Senior political reporter, writing for The Fix
Cuomo would be in good company if he attempts comeback — Former New York governor Andrew M. Cuomo (D) on Monday sent one of his strongest signals to date that he might run for the office he resigned in August amid sexual harassment allegations. And if he were to run, he would have some company among recent governors who resigned during controversies.Cuomo’s New York Daily News op-ed is titled “There’s a better way forward for New York State.” Though he doesn’t allude to his own plans, the headline pretty much says it all. Cuomo’s main point is that Democrats need to take “dramatic action” to halt “the New York City crime spree” — an issue Cuomo could surely make the centerpiece of a campaign.And if he were to run, it would make him the third former governor to resign amid controversy — out of the last five — to run for statewide office in 2022.Former Missouri governor Eric Greitens (R) is running for Senate just four years after resigning during a political and personal scandal, the latter of which involved alleged unwanted sexual contact with his hairdresser.Former Alaska governor Sarah Palin (R) announced this month that she would run for the state’s at-large House seat. She resigned in 2009 for reasons that weren’t entirely clear, but she faced a number of ethics investigations.Former New York governor Eliot Spitzer (D), who resigned amid a prostitution scandal in 2008, tried to run for New York City comptroller in 2013 but lost a primary.Former South Carolina governor Mark Sanford (R) did not resign in 2009 amid his admitted sex scandal, serving out his term. He was later elected to the House.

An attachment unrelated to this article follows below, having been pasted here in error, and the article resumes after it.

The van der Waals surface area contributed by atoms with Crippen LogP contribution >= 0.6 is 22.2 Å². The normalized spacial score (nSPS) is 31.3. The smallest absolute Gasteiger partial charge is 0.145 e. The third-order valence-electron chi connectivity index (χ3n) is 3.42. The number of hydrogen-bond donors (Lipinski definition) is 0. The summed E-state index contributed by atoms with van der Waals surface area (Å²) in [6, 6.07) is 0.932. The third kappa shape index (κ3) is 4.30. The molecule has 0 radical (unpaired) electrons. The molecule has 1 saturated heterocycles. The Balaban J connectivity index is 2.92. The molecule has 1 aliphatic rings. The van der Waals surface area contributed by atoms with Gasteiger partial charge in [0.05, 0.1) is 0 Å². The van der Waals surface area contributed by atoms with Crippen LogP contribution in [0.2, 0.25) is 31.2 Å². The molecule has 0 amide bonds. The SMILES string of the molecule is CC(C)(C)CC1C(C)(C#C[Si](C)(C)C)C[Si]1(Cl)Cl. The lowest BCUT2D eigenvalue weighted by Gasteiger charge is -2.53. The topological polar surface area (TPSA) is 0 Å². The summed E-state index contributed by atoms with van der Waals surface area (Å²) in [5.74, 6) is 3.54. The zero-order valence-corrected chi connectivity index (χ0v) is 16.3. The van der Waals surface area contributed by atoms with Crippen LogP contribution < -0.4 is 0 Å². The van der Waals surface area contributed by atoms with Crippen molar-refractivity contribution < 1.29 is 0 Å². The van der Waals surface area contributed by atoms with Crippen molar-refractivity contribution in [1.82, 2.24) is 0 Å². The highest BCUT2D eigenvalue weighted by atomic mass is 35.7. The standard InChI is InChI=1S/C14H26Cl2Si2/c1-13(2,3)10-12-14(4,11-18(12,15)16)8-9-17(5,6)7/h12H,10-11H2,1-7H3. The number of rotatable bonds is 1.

9:00 a.m.
Headshot of Tyler Pager
White House reporter
The week ahead at the White House — President Biden will head to the West Coast later this week for only the second time during his presidency, as he continues an accelerated pace of domestic travel.The president will begin his week by participating in the annual Easter Egg Roll, during which thousands of children are expected to descend on the South Lawn. The event comes as the White House is starting to reopen its grounds to the general public after visitors have largely been prohibited from the president’s home for more than two years because of the coronavirus pandemic.On Tuesday, the president will travel to Portsmouth, N.H., to tout the bipartisan infrastructure law. His trip will take him to the district of Rep. Chris Pappas (N.H.), one of the most vulnerable House Democrats, and to the state of Sen. Maggie Hassan (D), who is up for reelection in what is expected to be a tightly contested race.Biden will meet with U.S. military leaders, including Defense Secretary Lloyd Austin, at the White House on Wednesday and then host the leaders and their spouses for dinner.On Thursday, Biden will fly to Portland, Ore., for another infrastructure-related event. He will then head to Seattle to celebrate Earth Day and discuss his administration’s work to combat climate change.The hectic schedule follows last week’s trips to Iowa and North Carolina, which came after Biden went nearly a month without any domestic travel outside of weekend trips to Delaware.